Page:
The only thing this review did is confirm that the author is completely immune to subtlety. He mis-identifies the setting of the film (Stasi E. Germany, both a place and a political representation) for the film's center while whining that the film wasn't catering to his expectations. Ironically, we can use his own words to describe this unimaginative drivel: "pandering dryness self-righteously masquerades as highbrow importance." Lack of subtlety indeed.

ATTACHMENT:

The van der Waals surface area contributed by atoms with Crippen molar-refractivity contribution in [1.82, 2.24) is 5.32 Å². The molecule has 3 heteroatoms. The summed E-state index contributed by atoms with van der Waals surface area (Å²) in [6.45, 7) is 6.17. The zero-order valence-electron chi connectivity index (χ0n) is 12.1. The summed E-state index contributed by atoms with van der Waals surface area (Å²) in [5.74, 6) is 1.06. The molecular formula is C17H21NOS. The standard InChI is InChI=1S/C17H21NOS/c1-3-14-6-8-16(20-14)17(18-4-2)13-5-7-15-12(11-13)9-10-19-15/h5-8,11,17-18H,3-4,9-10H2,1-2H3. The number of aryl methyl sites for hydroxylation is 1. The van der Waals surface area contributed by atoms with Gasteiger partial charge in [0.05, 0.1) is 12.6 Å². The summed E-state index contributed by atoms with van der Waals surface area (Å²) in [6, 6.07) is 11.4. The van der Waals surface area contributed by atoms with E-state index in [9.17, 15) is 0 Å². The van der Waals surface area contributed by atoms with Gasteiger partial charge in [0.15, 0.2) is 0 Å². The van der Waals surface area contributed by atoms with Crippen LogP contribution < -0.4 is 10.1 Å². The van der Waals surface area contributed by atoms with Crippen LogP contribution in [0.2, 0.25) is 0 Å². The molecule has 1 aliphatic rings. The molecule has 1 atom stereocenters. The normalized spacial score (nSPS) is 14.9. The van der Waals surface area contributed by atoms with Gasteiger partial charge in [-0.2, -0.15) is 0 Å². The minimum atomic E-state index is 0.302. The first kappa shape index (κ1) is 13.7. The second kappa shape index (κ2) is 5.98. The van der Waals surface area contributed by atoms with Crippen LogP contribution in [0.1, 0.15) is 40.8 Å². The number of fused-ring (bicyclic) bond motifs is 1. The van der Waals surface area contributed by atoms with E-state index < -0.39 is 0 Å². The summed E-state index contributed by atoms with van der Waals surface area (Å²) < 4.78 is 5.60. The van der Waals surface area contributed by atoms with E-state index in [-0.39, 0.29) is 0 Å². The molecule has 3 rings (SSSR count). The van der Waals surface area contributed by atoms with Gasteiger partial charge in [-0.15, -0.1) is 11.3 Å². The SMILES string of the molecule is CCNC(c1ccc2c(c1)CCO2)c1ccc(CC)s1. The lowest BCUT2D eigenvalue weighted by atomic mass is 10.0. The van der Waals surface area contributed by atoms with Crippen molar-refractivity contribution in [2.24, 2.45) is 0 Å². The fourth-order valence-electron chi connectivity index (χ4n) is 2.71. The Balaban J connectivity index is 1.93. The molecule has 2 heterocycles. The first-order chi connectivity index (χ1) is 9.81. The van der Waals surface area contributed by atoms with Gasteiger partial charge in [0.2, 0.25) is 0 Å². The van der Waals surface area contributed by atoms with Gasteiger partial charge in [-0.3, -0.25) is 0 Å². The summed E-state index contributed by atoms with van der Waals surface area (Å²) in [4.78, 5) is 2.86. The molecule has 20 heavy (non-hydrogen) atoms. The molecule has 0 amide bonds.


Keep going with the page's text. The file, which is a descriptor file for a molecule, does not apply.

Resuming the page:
14. While there's a very good chance that I'd either (a) disagree with this review outright upon watching the movie again or (b) dislike the review itself regardless, at least I own my own words, Anonymous. Also, it might not be as subtle as you think (but probably better than I gave it credit for those years ago), but I hardly think a blog capsule can, by its own definition, masquerade as the highbrow. That would be the two-dozen-paragraph-long diatribes over at Reverse Shot.